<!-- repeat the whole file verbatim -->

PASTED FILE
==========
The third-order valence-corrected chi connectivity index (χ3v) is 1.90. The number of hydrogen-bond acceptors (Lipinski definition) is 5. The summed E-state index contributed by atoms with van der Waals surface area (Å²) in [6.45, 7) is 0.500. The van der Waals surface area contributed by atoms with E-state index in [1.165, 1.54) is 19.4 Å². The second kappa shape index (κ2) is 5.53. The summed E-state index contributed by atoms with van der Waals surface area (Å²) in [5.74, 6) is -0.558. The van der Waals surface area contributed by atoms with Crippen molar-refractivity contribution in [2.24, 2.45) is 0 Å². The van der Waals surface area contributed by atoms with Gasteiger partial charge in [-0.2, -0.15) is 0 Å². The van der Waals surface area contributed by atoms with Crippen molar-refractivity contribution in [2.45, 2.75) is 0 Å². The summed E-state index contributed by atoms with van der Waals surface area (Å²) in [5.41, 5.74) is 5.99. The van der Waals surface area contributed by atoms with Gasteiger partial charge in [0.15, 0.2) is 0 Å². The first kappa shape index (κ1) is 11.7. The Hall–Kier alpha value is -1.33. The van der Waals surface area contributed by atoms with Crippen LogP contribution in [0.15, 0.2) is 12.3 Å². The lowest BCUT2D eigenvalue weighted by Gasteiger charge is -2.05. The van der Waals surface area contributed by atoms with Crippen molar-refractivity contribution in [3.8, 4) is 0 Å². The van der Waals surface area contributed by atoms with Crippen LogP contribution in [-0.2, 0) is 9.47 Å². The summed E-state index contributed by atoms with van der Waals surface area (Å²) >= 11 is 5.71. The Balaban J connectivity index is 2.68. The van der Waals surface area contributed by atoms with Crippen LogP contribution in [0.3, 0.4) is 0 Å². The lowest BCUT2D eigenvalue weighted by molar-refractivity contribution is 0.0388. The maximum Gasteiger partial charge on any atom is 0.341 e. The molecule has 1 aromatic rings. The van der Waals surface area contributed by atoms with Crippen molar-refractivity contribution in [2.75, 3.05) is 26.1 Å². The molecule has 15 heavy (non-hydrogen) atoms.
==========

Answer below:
The third-order valence-corrected chi connectivity index (χ3v) is 1.90. The number of hydrogen-bond acceptors (Lipinski definition) is 5. The summed E-state index contributed by atoms with van der Waals surface area (Å²) in [6.45, 7) is 0.500. The van der Waals surface area contributed by atoms with E-state index in [1.165, 1.54) is 19.4 Å². The second kappa shape index (κ2) is 5.53. The summed E-state index contributed by atoms with van der Waals surface area (Å²) in [5.74, 6) is -0.558. The van der Waals surface area contributed by atoms with Crippen molar-refractivity contribution in [2.24, 2.45) is 0 Å². The van der Waals surface area contributed by atoms with Gasteiger partial charge in [-0.2, -0.15) is 0 Å². The van der Waals surface area contributed by atoms with Crippen molar-refractivity contribution in [2.45, 2.75) is 0 Å². The summed E-state index contributed by atoms with van der Waals surface area (Å²) in [5.41, 5.74) is 5.99. The van der Waals surface area contributed by atoms with Gasteiger partial charge in [0.15, 0.2) is 0 Å². The first kappa shape index (κ1) is 11.7. The Hall–Kier alpha value is -1.33. The van der Waals surface area contributed by atoms with Crippen LogP contribution in [0.15, 0.2) is 12.3 Å². The lowest BCUT2D eigenvalue weighted by Gasteiger charge is -2.05. The van der Waals surface area contributed by atoms with Crippen molar-refractivity contribution in [3.8, 4) is 0 Å². The van der Waals surface area contributed by atoms with Crippen LogP contribution in [-0.2, 0) is 9.47 Å². The summed E-state index contributed by atoms with van der Waals surface area (Å²) >= 11 is 5.71. The Balaban J connectivity index is 2.68. The van der Waals surface area contributed by atoms with Crippen LogP contribution in [0.3, 0.4) is 0 Å². The lowest BCUT2D eigenvalue weighted by molar-refractivity contribution is 0.0388. The maximum Gasteiger partial charge on any atom is 0.341 e. The molecule has 1 aromatic rings. The van der Waals surface area contributed by atoms with Crippen molar-refractivity contribution in [2.75, 3.05) is 26.1 Å². The molecule has 15 heavy (non-hydrogen) atoms.